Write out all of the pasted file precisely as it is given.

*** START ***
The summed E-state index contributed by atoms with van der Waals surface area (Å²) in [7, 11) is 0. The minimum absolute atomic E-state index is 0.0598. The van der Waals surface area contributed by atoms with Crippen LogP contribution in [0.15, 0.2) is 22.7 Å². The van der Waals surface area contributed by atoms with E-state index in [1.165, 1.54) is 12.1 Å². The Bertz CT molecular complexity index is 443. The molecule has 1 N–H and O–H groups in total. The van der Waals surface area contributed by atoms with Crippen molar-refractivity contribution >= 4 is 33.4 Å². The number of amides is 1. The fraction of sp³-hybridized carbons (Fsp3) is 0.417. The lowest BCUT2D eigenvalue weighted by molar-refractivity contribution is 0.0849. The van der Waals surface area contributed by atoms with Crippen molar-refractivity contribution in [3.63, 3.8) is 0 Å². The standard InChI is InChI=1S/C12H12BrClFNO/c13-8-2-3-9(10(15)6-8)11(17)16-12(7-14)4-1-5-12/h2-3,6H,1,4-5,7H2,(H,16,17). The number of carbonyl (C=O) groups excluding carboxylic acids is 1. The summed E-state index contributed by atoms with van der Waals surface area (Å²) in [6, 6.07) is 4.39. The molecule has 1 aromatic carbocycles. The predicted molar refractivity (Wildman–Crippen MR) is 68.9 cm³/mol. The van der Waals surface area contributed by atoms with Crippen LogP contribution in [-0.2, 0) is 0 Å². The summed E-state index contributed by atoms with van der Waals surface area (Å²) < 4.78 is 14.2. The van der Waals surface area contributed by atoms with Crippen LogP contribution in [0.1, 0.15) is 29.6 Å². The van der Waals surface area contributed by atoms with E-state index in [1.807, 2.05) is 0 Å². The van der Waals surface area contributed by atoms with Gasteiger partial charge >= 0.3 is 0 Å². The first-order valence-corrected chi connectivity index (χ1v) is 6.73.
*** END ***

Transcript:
The summed E-state index contributed by atoms with van der Waals surface area (Å²) in [7, 11) is 0. The minimum absolute atomic E-state index is 0.0598. The van der Waals surface area contributed by atoms with Crippen LogP contribution in [0.15, 0.2) is 22.7 Å². The van der Waals surface area contributed by atoms with E-state index in [1.165, 1.54) is 12.1 Å². The Bertz CT molecular complexity index is 443. The molecule has 1 N–H and O–H groups in total. The van der Waals surface area contributed by atoms with Crippen molar-refractivity contribution >= 4 is 33.4 Å². The number of amides is 1. The fraction of sp³-hybridized carbons (Fsp3) is 0.417. The lowest BCUT2D eigenvalue weighted by molar-refractivity contribution is 0.0849. The van der Waals surface area contributed by atoms with Crippen molar-refractivity contribution in [3.63, 3.8) is 0 Å². The standard InChI is InChI=1S/C12H12BrClFNO/c13-8-2-3-9(10(15)6-8)11(17)16-12(7-14)4-1-5-12/h2-3,6H,1,4-5,7H2,(H,16,17). The number of carbonyl (C=O) groups excluding carboxylic acids is 1. The summed E-state index contributed by atoms with van der Waals surface area (Å²) in [6, 6.07) is 4.39. The molecule has 1 aromatic carbocycles. The predicted molar refractivity (Wildman–Crippen MR) is 68.9 cm³/mol. The van der Waals surface area contributed by atoms with Crippen LogP contribution in [-0.2, 0) is 0 Å². The summed E-state index contributed by atoms with van der Waals surface area (Å²) < 4.78 is 14.2. The van der Waals surface area contributed by atoms with Crippen LogP contribution in [0.1, 0.15) is 29.6 Å². The van der Waals surface area contributed by atoms with E-state index in [1.807, 2.05) is 0 Å². The van der Waals surface area contributed by atoms with Gasteiger partial charge >= 0.3 is 0 Å². The first-order valence-corrected chi connectivity index (χ1v) is 6.73.